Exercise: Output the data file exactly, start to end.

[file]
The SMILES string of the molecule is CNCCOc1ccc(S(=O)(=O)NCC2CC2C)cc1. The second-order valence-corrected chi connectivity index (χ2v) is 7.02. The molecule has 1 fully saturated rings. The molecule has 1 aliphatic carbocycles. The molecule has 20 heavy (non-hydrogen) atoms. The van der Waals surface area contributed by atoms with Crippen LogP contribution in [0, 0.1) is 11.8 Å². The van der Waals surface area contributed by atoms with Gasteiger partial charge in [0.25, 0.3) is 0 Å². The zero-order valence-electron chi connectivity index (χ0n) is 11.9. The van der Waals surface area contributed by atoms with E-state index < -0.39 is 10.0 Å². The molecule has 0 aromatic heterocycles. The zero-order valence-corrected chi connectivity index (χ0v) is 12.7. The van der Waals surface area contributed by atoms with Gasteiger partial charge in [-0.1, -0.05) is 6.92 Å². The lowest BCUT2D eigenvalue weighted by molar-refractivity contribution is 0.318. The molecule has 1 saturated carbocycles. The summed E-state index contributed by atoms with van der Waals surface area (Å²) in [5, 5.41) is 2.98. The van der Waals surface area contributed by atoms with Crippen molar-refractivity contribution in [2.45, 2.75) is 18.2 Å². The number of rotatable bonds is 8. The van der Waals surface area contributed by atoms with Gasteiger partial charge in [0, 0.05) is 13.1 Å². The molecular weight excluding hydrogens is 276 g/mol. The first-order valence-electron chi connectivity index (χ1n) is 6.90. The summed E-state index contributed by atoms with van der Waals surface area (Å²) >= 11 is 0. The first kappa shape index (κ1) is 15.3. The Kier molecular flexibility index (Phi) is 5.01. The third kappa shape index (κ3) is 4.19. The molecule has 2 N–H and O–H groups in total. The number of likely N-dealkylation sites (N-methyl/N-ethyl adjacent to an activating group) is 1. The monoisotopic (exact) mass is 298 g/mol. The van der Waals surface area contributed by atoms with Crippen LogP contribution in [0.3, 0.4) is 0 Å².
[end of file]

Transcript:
The SMILES string of the molecule is CNCCOc1ccc(S(=O)(=O)NCC2CC2C)cc1. The second-order valence-corrected chi connectivity index (χ2v) is 7.02. The molecule has 1 fully saturated rings. The molecule has 1 aliphatic carbocycles. The molecule has 20 heavy (non-hydrogen) atoms. The van der Waals surface area contributed by atoms with Crippen LogP contribution in [0, 0.1) is 11.8 Å². The van der Waals surface area contributed by atoms with Gasteiger partial charge in [0.25, 0.3) is 0 Å². The zero-order valence-electron chi connectivity index (χ0n) is 11.9. The van der Waals surface area contributed by atoms with E-state index < -0.39 is 10.0 Å². The molecule has 0 aromatic heterocycles. The zero-order valence-corrected chi connectivity index (χ0v) is 12.7. The van der Waals surface area contributed by atoms with Gasteiger partial charge in [-0.1, -0.05) is 6.92 Å². The lowest BCUT2D eigenvalue weighted by molar-refractivity contribution is 0.318. The molecule has 1 saturated carbocycles. The summed E-state index contributed by atoms with van der Waals surface area (Å²) in [5, 5.41) is 2.98. The van der Waals surface area contributed by atoms with Crippen molar-refractivity contribution in [2.45, 2.75) is 18.2 Å². The number of rotatable bonds is 8. The van der Waals surface area contributed by atoms with Gasteiger partial charge in [0, 0.05) is 13.1 Å². The molecular weight excluding hydrogens is 276 g/mol. The first-order valence-electron chi connectivity index (χ1n) is 6.90. The summed E-state index contributed by atoms with van der Waals surface area (Å²) >= 11 is 0. The first kappa shape index (κ1) is 15.3. The Kier molecular flexibility index (Phi) is 5.01. The third kappa shape index (κ3) is 4.19. The molecule has 2 N–H and O–H groups in total. The number of likely N-dealkylation sites (N-methyl/N-ethyl adjacent to an activating group) is 1. The monoisotopic (exact) mass is 298 g/mol. The van der Waals surface area contributed by atoms with Crippen LogP contribution in [0.3, 0.4) is 0 Å².